Abby’s story: an adolescent anorexia to bulimia for Bipolar Disorder ;
When he was 14 years old, Abby began his struggle with mental illness. At that age, she already focused heavily on the scale with a growing relationship altered to food. In an article published on the website of National Alliance on Mental Illness (NAMI) , Abby admitted, “I measured my life by the changing number on the scale.”
Abby attended therapy as a way of coping with the disease. However, at that time she had other factors in his life that kept fully receive the benefits of therapy. His parents did not fully understand the disorder and were denying it; his father needed his support, and there were other worries at home that made him feel he needed to manage the disorder itself.
However, as Roman Susie of National Eating Disorders Association , he said, eating disorders are teenagers severe mental illness and no way of life or a way of life. However, despite the severity of the mental illness, not going to hear about it too much in the media. It is still not an issue that also discussed. Although the discussion has greatly improved over the last 20 years, there is a long way to go in terms of giving these disorders attention they deserve.
Specifically, people with anorexia often begin with an intense desire to lose weight, which is transformed into a morbid fear of gaining weight, to the point of endangering his life. Being thin is a way to exert power and control, which becomes the most important and necessary for survival, despite the fact that they are damaging their body and lose their lives as a result.
There are two types of adolescent anorexia nervosa . The first is the restrictive type, which is the absence of any binges or purges. The second is the Binge Eating / Purging Type, which is the regular occurrence of this behavior. While in high school, anorexia Abby became bulimia. In the early stages of bulimia, bingeing compensatory behavior is a way to alleviate the guilt of having eaten so much food. However, later it becomes a method of regulating mood. As anorexia nervosa, there are two types of bulimia nervosa. The first is the type of purge, which is the regular occurrence purge as a way to compensate for binge eating. The second is the absence of bleed, but uses other forms of compensatory behavior.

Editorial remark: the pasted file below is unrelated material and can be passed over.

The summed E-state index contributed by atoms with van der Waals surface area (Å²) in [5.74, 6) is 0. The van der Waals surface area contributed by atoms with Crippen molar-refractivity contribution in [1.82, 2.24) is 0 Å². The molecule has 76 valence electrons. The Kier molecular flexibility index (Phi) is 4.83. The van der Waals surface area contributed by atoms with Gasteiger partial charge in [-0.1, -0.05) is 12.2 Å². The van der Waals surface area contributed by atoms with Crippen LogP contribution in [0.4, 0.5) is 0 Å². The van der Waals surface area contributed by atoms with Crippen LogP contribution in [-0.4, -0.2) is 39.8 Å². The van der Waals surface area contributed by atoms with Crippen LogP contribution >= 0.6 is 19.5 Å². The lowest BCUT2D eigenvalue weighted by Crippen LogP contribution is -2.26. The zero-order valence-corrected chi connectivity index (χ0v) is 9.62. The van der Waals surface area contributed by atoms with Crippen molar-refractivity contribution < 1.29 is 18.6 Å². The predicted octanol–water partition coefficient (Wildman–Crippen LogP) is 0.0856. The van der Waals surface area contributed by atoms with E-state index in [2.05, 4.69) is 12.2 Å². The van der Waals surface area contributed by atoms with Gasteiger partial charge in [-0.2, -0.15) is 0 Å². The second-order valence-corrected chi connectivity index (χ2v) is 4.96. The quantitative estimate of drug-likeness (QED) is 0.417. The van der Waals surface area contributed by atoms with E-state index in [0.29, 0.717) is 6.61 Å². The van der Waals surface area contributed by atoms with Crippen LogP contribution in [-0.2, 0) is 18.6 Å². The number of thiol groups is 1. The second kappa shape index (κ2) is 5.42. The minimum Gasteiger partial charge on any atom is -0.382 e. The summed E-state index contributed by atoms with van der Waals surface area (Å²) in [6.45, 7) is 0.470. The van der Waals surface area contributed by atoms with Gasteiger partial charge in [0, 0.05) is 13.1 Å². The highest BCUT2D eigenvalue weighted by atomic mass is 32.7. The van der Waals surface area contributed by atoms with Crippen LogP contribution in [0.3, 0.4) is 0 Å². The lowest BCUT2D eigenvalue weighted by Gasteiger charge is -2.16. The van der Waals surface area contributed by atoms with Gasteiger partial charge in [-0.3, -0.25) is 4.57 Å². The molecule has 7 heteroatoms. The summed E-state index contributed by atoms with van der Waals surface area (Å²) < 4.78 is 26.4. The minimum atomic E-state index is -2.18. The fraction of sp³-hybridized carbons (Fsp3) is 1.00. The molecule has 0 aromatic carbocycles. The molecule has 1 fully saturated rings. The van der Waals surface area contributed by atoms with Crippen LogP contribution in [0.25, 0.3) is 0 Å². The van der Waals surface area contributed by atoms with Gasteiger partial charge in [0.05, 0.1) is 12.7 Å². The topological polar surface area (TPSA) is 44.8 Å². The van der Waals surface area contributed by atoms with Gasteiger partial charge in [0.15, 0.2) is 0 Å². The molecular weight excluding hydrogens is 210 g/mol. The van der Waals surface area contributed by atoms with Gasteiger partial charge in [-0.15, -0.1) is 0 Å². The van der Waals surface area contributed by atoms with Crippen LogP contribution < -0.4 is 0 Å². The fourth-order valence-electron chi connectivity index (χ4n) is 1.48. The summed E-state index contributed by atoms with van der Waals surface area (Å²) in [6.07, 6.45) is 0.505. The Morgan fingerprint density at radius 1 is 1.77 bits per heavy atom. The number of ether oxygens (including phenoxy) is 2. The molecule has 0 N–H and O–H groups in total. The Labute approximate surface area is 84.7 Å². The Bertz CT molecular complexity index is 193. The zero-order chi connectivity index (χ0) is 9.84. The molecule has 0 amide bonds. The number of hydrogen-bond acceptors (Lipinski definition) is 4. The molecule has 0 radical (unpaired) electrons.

Despite the apparent worsening of the disorder, Abby continued to feel as if she needed to manage the disease itself, occasionally seeing a therapist during high school. However, it was not until she started college and her eating disorder worsened. He also developed bipolar disorder and was then when she finally decided to take a leave of absence from school and attend a residential treatment center to treat their disease. Abby was provided with individual and group therapy, medication and meals.
Unfortunately, the rate of onset of eating disorders is increasing only. This is partly because the talks on these mental illnesses are occurring more frequently, and partly because the underlying problems in Western culture. In 2005, a television series called “starving” discounts and mocked the struggles that has an eating disorder. In one scene, which is supposed to be fun, a detergency poured onto a piece of cake to avoid eating it, but later ran trash for some binge eating disorder.
it was not long before social service groups like the National Association of Eating Disorders and the Association of Anorexia Nervosa and Related Disorders protested against this supposed comedy and soon the series was canceled.
As a society, we have a long way to go. Meanwhile, eating disorders are dangerous if left untreated. Anorexia nervosa has one of the highest rates of mortality among mental illnesses. Fortunately, Abby is still in recovery and focuses on college and not on the scale.
Al Qassar, D. (February 2014). Living Life on a scale. National Alliance on Mental Illness. Retrieved March 20, 2014, compared https://www.nami.org/Template.cfm?Section=Top_Story&template=/contentmanagement/contentdisplay.cfm&ContentID=165991&title=Living%20Life%20On%20a%20Scale
By Robert Hunt
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Posted in: Teen Personality Disorders